Guyson Corp. has introduced a robotic blasting system based on one of its compact rotary suction-blast cabinets. The new Model RB-RSSA-6 incorporates a Fanuc LR Mate 200iC robot and is for work cell blasting operations, such as blast cleaning, cosmetic finishing and technical surface preparation. The 42-inch wide blast chamber of the RB-RSSA-6 houses a single rotary spindle on which an interchangeable component-holding fixture is mounted. Parts are loaded in the blasting machine through an automatic vertical sliding door that is 18 inches in width. A full-depth hinged door on the side of the cabinet provides access for inspection and maintenance. Including the safety-interlocked perimeter enclosure surrounding the robot, the robotic blast machine is 74 inches tall and 72 inches deep. When the blast cycle is initiated, the load door closes and the component is rotated at controlled and adjustable speed as a single suction-blast gun is directed at target surfaces by the 6-axis robot. Programmed robotic motion of the blasting nozzle ensures that a specific stand-off distance and angle of blast media impingement is constantly maintained, even as the blast gun manipulator follows the contours of complex-shaped components. The robot also directs a blow-off nozzle during the timed air wash cycle that follows media blasting.
The rear of the RB-RSSA-6 robotic blast system is sealed by a custom-tailored skirt made of multilayered laminated fabric. The protective suit fits tightly around the end of the robot arm, yet allows the full range of motion in all axes, as it isolates the precision manipulator from the potentially harsh abrasive environment of the blasting chamber. The system's programmable logic controller (PLC), to which the robot controller is slave, is capable of storing and recalling the automated blasting process routines for up to 100 different components. A custom-designed touch-screen interface allows the human operator to select the program for a particular component and also displays process data monitored by electronic sensors, such as spindle speed, the duration and elapsed time of the blasting cycle and the levels of blast media and contents of the dust collector drum. Prospective users of robotic blasting equipment are encouraged to submit sample components for free laboratory testing and application engineering evaluation at the blast machine builder's factory in northeastern New York.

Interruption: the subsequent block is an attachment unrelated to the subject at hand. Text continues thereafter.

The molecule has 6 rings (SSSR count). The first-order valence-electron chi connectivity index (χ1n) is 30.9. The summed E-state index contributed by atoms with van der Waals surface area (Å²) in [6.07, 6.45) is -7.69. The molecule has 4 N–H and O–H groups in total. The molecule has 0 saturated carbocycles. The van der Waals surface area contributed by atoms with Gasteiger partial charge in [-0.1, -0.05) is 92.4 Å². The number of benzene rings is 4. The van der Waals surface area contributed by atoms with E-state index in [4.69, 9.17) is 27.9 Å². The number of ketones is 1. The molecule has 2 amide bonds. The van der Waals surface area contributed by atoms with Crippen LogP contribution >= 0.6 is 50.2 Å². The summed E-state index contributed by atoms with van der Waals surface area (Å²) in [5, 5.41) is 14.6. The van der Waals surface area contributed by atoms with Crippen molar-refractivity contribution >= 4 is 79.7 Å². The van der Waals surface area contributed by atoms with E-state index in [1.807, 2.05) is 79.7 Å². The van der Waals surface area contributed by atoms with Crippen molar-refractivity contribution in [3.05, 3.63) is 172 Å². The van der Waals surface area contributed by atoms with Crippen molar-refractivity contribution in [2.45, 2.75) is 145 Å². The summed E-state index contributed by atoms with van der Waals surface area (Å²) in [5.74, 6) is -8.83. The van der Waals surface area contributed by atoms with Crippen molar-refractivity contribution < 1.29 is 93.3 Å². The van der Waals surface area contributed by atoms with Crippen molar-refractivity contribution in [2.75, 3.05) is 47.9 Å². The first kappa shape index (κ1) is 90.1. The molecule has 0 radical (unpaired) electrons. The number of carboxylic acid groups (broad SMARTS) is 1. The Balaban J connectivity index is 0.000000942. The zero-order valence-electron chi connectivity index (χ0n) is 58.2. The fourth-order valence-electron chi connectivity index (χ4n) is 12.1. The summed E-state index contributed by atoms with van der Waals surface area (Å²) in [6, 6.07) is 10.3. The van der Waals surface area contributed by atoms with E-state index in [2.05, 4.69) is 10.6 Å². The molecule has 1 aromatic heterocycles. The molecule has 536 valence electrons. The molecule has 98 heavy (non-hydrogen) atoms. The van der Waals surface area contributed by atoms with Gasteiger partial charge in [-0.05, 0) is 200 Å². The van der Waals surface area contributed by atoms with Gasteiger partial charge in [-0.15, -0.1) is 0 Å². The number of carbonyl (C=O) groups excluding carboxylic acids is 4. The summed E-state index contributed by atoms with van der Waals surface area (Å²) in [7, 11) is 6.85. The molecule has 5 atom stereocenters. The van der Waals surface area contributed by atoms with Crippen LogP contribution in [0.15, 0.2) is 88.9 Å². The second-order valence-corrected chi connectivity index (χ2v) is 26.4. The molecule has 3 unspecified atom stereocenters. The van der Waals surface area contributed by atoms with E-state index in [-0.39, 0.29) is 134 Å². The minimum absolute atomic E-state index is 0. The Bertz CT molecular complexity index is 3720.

Related Glossary Terms
Substance used for grinding, honing, lapping, superfinishing and polishing. Examples include garnet, emery, corundum, silicon carbide, cubic boron nitride and diamond in various grit sizes.
Device, often made in-house, that holds a specific workpiece. See jig; modular fixturing.
Arm or basic object-transferring device. Hands or gripping devices vary according to application, as do arm design and number of joints (axes or degrees of freedom). See degrees of freedom; effectuating device.